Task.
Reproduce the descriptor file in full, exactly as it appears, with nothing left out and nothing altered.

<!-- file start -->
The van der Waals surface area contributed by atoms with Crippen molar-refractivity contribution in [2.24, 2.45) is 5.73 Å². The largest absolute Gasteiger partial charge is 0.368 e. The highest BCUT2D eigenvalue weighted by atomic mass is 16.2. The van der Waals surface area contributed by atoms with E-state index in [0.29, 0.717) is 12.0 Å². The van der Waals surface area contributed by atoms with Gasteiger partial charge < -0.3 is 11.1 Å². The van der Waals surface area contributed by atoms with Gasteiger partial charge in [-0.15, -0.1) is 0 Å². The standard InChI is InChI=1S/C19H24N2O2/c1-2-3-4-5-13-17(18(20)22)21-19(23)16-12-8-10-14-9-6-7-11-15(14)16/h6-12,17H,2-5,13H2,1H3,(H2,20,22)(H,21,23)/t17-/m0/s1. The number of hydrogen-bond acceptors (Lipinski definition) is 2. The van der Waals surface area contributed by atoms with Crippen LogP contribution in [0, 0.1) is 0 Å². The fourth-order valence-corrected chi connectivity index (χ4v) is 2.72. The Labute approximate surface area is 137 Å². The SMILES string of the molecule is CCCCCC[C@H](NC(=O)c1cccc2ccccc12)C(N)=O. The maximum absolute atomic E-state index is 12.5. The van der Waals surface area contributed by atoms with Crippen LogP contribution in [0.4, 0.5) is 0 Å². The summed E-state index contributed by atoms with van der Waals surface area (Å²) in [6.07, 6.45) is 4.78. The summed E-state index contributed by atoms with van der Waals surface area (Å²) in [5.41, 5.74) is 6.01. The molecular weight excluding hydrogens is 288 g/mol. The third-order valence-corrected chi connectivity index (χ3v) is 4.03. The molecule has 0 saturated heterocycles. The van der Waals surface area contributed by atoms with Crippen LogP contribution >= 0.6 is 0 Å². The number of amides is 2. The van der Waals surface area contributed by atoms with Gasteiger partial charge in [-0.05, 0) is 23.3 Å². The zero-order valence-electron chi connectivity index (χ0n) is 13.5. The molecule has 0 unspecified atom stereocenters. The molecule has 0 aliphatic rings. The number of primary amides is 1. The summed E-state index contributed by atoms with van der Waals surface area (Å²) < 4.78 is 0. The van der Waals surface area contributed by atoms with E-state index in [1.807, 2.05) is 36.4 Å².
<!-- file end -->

The van der Waals surface area contributed by atoms with Crippen molar-refractivity contribution in [2.24, 2.45) is 5.73 Å². The largest absolute Gasteiger partial charge is 0.368 e. The highest BCUT2D eigenvalue weighted by atomic mass is 16.2. The van der Waals surface area contributed by atoms with E-state index in [0.29, 0.717) is 12.0 Å². The van der Waals surface area contributed by atoms with Gasteiger partial charge < -0.3 is 11.1 Å². The van der Waals surface area contributed by atoms with Gasteiger partial charge in [-0.15, -0.1) is 0 Å². The standard InChI is InChI=1S/C19H24N2O2/c1-2-3-4-5-13-17(18(20)22)21-19(23)16-12-8-10-14-9-6-7-11-15(14)16/h6-12,17H,2-5,13H2,1H3,(H2,20,22)(H,21,23)/t17-/m0/s1. The number of hydrogen-bond acceptors (Lipinski definition) is 2. The van der Waals surface area contributed by atoms with Crippen LogP contribution in [0, 0.1) is 0 Å². The fourth-order valence-corrected chi connectivity index (χ4v) is 2.72. The Labute approximate surface area is 137 Å². The SMILES string of the molecule is CCCCCC[C@H](NC(=O)c1cccc2ccccc12)C(N)=O. The maximum absolute atomic E-state index is 12.5. The van der Waals surface area contributed by atoms with Crippen LogP contribution in [0.4, 0.5) is 0 Å². The summed E-state index contributed by atoms with van der Waals surface area (Å²) in [6.07, 6.45) is 4.78. The summed E-state index contributed by atoms with van der Waals surface area (Å²) in [5.41, 5.74) is 6.01. The molecular weight excluding hydrogens is 288 g/mol. The third-order valence-corrected chi connectivity index (χ3v) is 4.03. The molecule has 0 saturated heterocycles. The van der Waals surface area contributed by atoms with Crippen LogP contribution >= 0.6 is 0 Å². The number of amides is 2. The van der Waals surface area contributed by atoms with Gasteiger partial charge in [-0.05, 0) is 23.3 Å². The zero-order valence-electron chi connectivity index (χ0n) is 13.5. The molecule has 0 unspecified atom stereocenters. The molecule has 0 aliphatic rings. The number of primary amides is 1. The summed E-state index contributed by atoms with van der Waals surface area (Å²) < 4.78 is 0. The van der Waals surface area contributed by atoms with E-state index in [1.807, 2.05) is 36.4 Å².